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RADIO REPORTER FOUND ALIVE 17 MONTHS AFTER DISAPPEARING

A Paraguayan radio reporter who disappeared shortly after denouncing the connection between the mafia and local politicians in his home town was found alive in Brazil 17 months later, report the Union of Paraguayan Journalists (Sindicato de Periodistas del Paraguay, SPP) and other press freedom groups.

Enrique "Kike" Galeano, a reporter for Radio Azofey, resurfaced last week in São Paulo, Brazil, after he went missing in northern Paraguay in February 2006.

According to the Committee to Protect Journalists (CPJ) and Reporters Without Borders (Reporters sans frontières, RSF), Galeano said that he was abducted on his way home in Yby Yaú from work by two men he believed to be part of a Brazilian mafia group. He was abused by his kidnappers and taken to Brazil where he was told he would die if he ever tried to return to Paraguay. The kidnappers also threatened to kill his son if he did not comply. Galeano is now in Uruguay seeking political asylum.

Shortly before he disappeared, Galeano had reported on the seizure of a consignment of weapons and cocaine involving drug traffickers and local authorities who had links to the armed group, reports SPP. "The worst of all is Kike's confirmation of our presumption that some criminal organisations could have strong links to the official party's politicians," SPP says. "The family is threatened by the same sector."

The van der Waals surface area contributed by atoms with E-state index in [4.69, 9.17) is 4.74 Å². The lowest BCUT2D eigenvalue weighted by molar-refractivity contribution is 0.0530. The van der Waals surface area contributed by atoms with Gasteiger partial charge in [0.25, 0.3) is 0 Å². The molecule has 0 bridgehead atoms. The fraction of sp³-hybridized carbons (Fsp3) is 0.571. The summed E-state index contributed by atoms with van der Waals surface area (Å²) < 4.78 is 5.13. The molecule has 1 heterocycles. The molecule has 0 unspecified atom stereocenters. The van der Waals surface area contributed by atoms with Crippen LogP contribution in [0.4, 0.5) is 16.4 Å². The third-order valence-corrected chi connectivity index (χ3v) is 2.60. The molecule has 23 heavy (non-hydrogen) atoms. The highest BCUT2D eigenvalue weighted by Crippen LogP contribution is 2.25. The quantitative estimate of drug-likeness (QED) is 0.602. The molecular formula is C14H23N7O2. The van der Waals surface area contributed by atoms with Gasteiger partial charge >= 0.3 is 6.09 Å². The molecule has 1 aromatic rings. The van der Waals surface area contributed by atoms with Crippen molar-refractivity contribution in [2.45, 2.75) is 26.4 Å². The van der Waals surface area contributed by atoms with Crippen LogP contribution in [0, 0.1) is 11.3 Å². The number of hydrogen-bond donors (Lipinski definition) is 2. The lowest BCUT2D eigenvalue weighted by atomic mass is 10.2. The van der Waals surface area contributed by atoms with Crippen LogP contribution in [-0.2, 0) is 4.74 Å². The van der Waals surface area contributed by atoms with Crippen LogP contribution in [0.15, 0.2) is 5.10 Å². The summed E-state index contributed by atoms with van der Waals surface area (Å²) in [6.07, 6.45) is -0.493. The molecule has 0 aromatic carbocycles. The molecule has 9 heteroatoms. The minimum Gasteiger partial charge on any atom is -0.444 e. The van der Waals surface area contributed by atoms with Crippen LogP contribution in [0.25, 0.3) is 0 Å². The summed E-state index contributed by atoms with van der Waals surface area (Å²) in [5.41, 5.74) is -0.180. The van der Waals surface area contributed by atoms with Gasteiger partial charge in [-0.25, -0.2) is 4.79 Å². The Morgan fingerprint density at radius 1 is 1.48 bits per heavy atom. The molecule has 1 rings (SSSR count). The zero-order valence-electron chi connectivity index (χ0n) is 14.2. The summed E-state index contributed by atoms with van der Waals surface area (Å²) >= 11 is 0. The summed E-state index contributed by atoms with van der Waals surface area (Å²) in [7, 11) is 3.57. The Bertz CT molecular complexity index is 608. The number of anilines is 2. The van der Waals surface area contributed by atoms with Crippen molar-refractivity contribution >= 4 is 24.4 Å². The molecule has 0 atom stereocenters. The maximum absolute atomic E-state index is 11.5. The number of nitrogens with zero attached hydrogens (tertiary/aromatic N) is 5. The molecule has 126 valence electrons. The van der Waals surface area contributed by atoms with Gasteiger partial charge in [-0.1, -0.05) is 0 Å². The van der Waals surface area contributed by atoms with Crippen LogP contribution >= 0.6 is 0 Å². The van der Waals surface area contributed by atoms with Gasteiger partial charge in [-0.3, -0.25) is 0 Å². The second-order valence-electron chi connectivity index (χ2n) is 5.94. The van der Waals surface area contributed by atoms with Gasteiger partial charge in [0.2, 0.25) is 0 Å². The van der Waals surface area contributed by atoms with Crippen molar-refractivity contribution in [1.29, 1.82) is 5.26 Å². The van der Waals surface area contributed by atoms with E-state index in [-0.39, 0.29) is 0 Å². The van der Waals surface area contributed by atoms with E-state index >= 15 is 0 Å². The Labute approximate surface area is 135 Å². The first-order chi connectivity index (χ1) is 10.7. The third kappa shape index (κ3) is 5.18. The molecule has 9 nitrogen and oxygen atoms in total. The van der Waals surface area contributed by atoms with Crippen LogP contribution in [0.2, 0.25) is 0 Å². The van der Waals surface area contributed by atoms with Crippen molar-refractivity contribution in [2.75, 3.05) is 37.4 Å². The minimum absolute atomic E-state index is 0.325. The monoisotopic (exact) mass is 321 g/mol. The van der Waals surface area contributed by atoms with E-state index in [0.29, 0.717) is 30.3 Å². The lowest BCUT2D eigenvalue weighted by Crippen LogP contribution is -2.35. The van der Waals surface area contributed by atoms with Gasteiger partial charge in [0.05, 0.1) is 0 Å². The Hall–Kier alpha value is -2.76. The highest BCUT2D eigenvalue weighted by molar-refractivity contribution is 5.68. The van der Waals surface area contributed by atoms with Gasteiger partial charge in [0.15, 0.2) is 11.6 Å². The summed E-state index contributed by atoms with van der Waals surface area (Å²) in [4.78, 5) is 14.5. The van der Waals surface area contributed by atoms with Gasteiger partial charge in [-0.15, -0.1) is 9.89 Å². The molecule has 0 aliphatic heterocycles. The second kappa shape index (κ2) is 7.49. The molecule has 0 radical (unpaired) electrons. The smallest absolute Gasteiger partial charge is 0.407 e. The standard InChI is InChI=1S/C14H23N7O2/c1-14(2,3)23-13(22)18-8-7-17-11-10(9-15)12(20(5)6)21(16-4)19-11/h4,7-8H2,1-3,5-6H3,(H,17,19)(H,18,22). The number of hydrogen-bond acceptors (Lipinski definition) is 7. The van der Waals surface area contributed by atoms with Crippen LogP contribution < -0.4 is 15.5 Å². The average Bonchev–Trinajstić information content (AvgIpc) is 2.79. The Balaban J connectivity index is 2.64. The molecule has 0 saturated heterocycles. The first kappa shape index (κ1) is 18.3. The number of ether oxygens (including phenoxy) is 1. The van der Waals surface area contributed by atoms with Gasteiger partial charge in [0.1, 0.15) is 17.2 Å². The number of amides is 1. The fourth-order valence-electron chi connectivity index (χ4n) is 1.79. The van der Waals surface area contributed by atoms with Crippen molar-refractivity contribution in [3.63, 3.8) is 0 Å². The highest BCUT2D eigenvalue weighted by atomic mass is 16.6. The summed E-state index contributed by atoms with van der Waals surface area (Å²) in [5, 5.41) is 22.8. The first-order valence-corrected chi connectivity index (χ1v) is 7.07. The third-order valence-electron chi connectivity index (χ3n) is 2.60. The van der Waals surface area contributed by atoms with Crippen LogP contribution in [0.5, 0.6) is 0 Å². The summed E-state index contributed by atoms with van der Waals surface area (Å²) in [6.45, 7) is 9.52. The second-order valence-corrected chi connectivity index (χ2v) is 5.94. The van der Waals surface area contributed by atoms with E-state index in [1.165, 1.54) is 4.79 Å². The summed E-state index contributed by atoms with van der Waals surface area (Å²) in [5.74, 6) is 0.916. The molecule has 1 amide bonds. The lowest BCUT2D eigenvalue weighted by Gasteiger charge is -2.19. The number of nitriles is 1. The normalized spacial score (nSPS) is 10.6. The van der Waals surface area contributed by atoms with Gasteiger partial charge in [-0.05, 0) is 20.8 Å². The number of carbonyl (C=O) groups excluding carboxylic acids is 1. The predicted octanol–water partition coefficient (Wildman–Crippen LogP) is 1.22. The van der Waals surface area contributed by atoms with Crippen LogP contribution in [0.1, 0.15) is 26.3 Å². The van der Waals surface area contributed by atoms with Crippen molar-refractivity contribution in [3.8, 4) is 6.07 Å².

Galeano's disappearance was not an isolated event, SPP maintains, pointing out that at least 40 deaths in Yby Yaú have not been investigated in the past 10 years, according to the "Senators Human Rights Report 2005-2006". "The consequences of inaction, cover-ups and apparent complicity of the state in his forced disappearance affect all citizens of Paraguay," says SPP.

Elsewhere in Paraguay, a number of community radio stations have been closed down through court cases brought on by commercial radio stations tied to the president, reports the World Association of Community Radio Broadcasters (AMARC).

Several stations belonging to the Paraguayan Association of Community Communication (Asociación Paraguaya de Comunicación Comunitaria, COMUNICA), a network of more than 50 radio stations run by peasant, worker, cultural, youth and neighbourhood organisations, have been shut down through the courts in Caaguazú department, the political riding of President Nicanor Duarte Frutos. AMARC blames the discretional way frequencies to community radio stations are allocated, noting that 80 percent of stations that have received official approval to operate are affiliated to the ruling party and its allies.

Visit these links:
- SPP, email: [email protected]
- CPJ: http://tinyurl.com/3arzjd
- RSF: http://www.rsf.org/article.php3?id_article=22948
- AMARC: http://legislaciones.amarc.org
(17 July 2007)

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